At the Google I/O conference starting later this week, Google will focus on two major Android issues: power consumption and developer tools.
Google executives will address best practices and tools for measuring power consumption in Android. Short battery life has been a constant complaint of users in Android for several generations, despite enhancements to the mobile operating system's power management capabilities. One reason is apps that aren't designed to be power-efficient, so Google's focus on building more efficient apps makes sense.
Maximizing power consumption is a big issue for both Android and Apple's iOS, notes Jason Kneen, a freelance Android and iOS application developer: "We badly need a breakthrough in battery technology as devices capabilities are moving faster than battery tech can keep up." Apple introduced improved power management capabilities in iOS 7 last year, and Google may do so for Android this year.
The biggest problem with Android in terms of power usage is that apps can freely multitask. Even if a user discontinues a task in an application, that code could still be running in the background, eating up power, Kneen says.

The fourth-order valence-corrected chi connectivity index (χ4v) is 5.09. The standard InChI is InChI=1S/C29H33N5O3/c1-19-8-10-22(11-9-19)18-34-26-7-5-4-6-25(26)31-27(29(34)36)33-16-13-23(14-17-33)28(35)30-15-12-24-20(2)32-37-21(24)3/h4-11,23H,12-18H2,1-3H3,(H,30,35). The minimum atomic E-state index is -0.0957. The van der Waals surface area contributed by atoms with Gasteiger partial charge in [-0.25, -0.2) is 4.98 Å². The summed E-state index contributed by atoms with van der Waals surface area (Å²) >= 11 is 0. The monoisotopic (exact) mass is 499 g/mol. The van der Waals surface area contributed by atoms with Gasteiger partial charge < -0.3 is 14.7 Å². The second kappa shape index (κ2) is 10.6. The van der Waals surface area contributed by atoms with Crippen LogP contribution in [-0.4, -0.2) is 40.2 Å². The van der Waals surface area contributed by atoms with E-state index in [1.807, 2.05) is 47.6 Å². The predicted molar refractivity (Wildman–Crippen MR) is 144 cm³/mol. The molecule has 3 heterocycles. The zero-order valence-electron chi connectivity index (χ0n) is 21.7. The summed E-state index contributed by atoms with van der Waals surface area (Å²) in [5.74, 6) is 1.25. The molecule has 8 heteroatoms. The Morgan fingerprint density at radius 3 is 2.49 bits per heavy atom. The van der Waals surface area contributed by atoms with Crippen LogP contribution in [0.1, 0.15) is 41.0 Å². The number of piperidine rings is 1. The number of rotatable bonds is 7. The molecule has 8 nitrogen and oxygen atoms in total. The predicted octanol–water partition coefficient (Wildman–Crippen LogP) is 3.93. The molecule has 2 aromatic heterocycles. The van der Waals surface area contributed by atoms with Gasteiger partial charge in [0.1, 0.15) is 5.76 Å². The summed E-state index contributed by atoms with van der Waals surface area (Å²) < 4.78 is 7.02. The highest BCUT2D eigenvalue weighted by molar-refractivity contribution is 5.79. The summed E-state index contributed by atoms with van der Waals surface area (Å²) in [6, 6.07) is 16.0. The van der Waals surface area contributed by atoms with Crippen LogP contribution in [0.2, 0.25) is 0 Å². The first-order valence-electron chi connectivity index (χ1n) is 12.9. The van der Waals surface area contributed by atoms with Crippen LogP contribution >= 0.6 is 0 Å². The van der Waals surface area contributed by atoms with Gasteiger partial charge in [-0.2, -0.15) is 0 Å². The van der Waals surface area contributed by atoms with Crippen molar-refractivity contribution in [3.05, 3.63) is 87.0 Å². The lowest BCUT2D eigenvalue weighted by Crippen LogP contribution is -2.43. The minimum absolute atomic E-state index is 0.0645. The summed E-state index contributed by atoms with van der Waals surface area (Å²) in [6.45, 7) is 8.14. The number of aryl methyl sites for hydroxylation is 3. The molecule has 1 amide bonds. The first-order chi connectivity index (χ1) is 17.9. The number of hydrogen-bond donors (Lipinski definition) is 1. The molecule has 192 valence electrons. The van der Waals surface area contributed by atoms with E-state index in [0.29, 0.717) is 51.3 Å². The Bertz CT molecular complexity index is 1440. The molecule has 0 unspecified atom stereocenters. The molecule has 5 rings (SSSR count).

The other major emphasis at Google I/O will be on getting the most out of Google's development environment. That includes Android Studio design tools, the Gradle build automation tool, and Android's services and APIs.
It's possible that Google will announce a new version of Android, which was last updated in October 2013 in its 4.4 KitKat version. Some websites report a more significant update, variously called Android 4.5 and Android 5.0, is being readied after several years of fairly tactical updates. (Google declined to comment on the possibility of a new Android version.)
Other rumored announcements include Android support for 64-bit processors and Quantum Paper, the purported design framework unifying the look of Google products across Android, iOS, and, Web platforms.
In addition to Android, Google I/O will cover a broad range of technologies, including the browser-based Chrome OS, the App Engine cloud platform, mobile cloud enhancements, and Google's Go and Dart languages. Forrester Research also expects news around wearable devices, home automation, and even robots and self-driving cars. "Under it all, I expect the message to developers will be this is all linked and there is an end-to-end vision of how apps and software come together with the phone, the cloud, and the physical world around us," says analyst Jeffrey Hammond.
This story, "Google I/O preview: Android power will take center stage," was originally published at InfoWorld.com. Get the first word on what the important tech news really means with the InfoWorld Tech Watch blog. For the latest developments in business technology news, follow InfoWorld.com on Twitter.